The computer maker was able to attract only three major suppliers to the site, whose mission was to sell Dell's own products and a range of goods from third parties, not all of them computer-related, directly to customers.
"The marketplace is no longer in service," said Dell spokesman Ken Bissell. "The decision came after we recognized the lack of maturity and collaboration in the e-commerce marketplace, as well as a limited readiness of customers to make use of an electronic marketplace."
A main goal of the marketplace, which was announced in September and launched in October, was to help Dell capitalize on traffic to its Web site, one of the world's most active e-commerce venues.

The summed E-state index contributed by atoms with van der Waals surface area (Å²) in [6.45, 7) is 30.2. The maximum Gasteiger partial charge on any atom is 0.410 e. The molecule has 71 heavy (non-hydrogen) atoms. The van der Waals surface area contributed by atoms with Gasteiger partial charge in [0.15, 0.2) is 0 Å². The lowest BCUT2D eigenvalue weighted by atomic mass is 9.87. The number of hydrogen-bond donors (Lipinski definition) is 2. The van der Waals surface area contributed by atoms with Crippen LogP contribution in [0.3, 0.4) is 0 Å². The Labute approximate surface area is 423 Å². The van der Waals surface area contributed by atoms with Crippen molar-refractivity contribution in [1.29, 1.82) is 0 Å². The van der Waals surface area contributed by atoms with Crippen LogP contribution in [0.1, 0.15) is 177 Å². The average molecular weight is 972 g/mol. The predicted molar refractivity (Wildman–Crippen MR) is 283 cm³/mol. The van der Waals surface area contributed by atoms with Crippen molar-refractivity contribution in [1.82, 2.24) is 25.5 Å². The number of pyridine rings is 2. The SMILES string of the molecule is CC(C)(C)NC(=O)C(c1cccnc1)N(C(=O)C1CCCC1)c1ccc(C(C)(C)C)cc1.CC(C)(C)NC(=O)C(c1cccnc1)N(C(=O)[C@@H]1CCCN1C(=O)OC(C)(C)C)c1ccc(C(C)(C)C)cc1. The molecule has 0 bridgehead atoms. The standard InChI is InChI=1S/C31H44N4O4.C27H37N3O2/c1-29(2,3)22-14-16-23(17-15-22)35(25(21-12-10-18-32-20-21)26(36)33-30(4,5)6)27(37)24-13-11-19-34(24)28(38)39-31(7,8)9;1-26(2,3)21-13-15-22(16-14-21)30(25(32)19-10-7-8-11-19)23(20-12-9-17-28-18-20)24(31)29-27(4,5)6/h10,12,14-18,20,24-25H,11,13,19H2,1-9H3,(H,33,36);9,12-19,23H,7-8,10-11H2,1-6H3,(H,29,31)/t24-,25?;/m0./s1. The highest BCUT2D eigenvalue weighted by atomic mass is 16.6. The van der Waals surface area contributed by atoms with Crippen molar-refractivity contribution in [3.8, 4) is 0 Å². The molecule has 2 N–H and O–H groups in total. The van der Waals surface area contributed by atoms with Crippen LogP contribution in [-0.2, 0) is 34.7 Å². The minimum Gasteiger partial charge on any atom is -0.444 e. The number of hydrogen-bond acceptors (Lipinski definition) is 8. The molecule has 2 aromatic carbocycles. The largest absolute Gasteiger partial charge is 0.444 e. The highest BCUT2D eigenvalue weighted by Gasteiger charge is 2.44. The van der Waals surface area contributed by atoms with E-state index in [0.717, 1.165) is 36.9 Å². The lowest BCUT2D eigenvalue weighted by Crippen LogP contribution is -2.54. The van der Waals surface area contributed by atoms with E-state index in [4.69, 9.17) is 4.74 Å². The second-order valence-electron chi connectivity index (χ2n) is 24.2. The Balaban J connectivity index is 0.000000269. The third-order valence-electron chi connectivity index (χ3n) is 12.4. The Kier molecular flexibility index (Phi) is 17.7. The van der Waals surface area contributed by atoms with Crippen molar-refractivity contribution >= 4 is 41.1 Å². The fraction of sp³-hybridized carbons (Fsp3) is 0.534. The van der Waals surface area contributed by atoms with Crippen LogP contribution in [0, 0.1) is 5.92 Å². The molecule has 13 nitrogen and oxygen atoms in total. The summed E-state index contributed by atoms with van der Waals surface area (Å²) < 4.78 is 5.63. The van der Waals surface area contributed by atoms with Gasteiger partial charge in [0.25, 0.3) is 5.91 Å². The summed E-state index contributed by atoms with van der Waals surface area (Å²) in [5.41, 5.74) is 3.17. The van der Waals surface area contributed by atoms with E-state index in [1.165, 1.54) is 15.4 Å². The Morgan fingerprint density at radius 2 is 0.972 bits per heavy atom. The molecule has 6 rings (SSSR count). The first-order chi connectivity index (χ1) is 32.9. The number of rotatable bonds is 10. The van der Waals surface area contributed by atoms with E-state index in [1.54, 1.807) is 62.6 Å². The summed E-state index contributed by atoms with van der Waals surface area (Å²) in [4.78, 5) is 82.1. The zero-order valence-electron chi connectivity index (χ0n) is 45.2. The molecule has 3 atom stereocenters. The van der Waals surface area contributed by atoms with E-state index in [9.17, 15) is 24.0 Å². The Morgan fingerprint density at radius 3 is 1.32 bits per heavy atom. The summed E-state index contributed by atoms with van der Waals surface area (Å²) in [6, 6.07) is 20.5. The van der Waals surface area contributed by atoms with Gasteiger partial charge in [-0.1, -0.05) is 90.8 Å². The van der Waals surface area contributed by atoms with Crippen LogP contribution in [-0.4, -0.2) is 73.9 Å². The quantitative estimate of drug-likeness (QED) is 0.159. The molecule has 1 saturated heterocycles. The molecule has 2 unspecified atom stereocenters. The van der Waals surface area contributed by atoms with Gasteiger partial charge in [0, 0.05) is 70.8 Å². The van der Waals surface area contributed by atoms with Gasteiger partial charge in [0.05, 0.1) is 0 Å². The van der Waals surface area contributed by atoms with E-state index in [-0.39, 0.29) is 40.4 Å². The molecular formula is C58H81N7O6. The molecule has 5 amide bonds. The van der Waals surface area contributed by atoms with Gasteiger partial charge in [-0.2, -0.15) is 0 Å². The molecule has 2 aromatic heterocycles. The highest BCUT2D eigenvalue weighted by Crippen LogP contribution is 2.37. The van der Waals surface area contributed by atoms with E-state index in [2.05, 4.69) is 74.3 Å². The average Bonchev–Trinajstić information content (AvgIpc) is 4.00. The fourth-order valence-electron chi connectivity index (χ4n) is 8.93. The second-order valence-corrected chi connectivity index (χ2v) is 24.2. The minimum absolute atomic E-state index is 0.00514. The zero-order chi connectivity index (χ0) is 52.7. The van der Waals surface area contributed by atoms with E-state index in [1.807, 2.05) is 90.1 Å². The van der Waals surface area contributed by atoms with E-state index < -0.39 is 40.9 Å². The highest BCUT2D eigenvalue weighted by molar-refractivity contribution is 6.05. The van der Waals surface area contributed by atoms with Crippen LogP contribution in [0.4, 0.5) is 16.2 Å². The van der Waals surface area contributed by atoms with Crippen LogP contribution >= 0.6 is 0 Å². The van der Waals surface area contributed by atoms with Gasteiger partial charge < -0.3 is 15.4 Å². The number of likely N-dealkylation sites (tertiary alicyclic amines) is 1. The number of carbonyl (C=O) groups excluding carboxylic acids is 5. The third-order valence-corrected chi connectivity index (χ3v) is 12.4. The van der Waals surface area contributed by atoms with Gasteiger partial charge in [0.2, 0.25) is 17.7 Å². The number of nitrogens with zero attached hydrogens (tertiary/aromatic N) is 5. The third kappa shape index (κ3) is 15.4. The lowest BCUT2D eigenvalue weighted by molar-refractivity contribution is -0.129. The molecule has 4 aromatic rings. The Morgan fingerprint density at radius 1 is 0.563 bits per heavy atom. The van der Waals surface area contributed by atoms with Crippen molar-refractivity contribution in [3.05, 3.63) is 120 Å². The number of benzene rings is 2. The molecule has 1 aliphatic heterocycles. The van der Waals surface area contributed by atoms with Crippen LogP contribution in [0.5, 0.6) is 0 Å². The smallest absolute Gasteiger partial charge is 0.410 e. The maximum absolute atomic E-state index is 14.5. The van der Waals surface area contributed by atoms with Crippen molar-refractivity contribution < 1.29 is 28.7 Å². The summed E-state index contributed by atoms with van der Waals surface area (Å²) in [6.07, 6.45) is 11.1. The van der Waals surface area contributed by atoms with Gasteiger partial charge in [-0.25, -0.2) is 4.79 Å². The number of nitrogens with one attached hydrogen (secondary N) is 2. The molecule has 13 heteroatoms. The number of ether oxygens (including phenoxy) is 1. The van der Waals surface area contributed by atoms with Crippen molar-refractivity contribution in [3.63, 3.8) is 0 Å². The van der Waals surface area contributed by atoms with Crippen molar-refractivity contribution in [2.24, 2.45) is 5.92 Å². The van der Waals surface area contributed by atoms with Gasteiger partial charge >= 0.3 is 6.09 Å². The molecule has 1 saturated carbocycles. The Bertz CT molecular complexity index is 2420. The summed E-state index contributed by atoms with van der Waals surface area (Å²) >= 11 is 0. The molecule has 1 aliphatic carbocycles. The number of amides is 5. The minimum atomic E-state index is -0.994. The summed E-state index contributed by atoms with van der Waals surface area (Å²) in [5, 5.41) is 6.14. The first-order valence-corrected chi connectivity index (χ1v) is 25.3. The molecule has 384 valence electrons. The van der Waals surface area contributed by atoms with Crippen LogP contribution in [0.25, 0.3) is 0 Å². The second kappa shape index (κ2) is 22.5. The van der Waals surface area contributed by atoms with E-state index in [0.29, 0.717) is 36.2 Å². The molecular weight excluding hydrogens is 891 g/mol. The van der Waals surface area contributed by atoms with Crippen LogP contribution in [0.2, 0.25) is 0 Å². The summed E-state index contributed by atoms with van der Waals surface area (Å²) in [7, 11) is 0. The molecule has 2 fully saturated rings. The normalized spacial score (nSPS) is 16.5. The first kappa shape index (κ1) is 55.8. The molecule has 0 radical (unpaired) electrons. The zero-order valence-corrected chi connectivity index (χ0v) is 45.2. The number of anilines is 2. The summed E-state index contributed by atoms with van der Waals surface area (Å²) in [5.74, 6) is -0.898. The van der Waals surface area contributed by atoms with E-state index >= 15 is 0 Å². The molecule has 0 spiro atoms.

But the online exchange failed to gain traction. Dell signed on only 3M, Motorola and Pitney Bowes as supplier partners over the past four months, though Bissell insisted others were in the wings.
Initially, the site was to focus on computers and related products, but Dell's plans called for the sale of general office products and "indirect industrial equipment" such as janitorial supplies.
Dell, based in Round Rock, Texas, still offers a program called SupplierAdvantage to provide technology and services to suppliers looking to connect to online marketplaces. Also launched in September, that program combines hardware from Dell, software from Microsoft, and integration services from Lante.
"We have shifted the direction of our B2B strategy from hosting a marketplace to providing solutions to customers looking to connect to other marketplaces," Bissell said.